In ancient China, people believed that natural disasters were punishments for not following the rules of Heaven. A ruler would often reflect on and take responsibility for his mistakes in governance. He would pray to Heaven to punish himself personally instead of his subjects. In extreme cases, they were willing to sacrifice their lives to spare their people from suffering.
One low-level official in ancient China did what an emperor would normally do when catastrophe struck. Liang Fu was an administrator to the governor of the Guanghan area in the Han Dynasty (202 BC – 220 AD). He was honest and capable in dealing with matters big and small. It was said that the people of Guanghan had great respect for him.
One year, Guanghan suffered a severe drought. The seedlings in the fields were dying. For several days, the governor stood under the blazing sun to pray for rain. Yet the sky was still blue, and there was no sign of rain.
Liang Fu prayed to Heaven and said, “It was my fault for not advising the governor properly, thus resulting in this drought. Now the governor is sincerely reflecting on and reproaching himself. I would like to assume the responsibility for praying for the people. If my sincerity cannot move the gods and spirits, then I will offer up my own body to be punished.”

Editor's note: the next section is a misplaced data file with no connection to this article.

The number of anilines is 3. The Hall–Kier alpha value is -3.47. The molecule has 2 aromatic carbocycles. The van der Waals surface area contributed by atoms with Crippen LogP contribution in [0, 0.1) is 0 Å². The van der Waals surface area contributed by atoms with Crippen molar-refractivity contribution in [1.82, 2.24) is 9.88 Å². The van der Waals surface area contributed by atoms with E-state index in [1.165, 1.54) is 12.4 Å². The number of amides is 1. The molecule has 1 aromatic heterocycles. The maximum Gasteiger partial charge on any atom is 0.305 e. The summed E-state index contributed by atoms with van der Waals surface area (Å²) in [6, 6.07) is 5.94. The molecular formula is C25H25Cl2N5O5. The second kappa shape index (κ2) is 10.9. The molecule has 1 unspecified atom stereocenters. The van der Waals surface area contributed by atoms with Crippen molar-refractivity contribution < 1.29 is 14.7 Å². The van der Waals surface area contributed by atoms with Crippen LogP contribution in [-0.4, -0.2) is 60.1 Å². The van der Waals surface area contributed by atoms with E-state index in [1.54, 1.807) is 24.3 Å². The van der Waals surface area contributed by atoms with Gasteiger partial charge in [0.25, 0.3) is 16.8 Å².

Liang Fu gave orders for a big pile of firewood to be set and sat on it. He planned to set himself on fire as a sacrifice around noontime if rain did not come. As noon approached, clouds gathered and thunder could be heard. Rain poured down in Guanghan, and the drought was over. People believed that Liang Fu’s sincere love for the people of Guanghan had moved Heaven.
Throughout most of Chinese history, the concept of “man and nature must be in balance” and the five cardinal virtues of benevolence, righteousness, propriety, wisdom, and faithfulness were observed and practiced by all, from commoners to royalty. It was said, “When a good king can reproach himself, the land prospers; when a king puts the blame on others, the country declines.”
In the early Shang dynasty (1600 BC – 1046 BC), there was a seven-year drought. Many people prayed and performed rituals for rain without success. The high priest of the kingdom said the only way out was to use a human sacrifice.
Emperor Shangtang ordered a platform built with firewood underneath. He cut off his hair and bathed himself before praying to Heaven, “If I have committed sins, do not punish the people; if my people committed sins, it was my fault. Do not hurt my people because I do not possess the ability to govern.” He calmly sat on the platform and ordered the fire to be set. It was said that the rain started to fall immediately and put out the fire.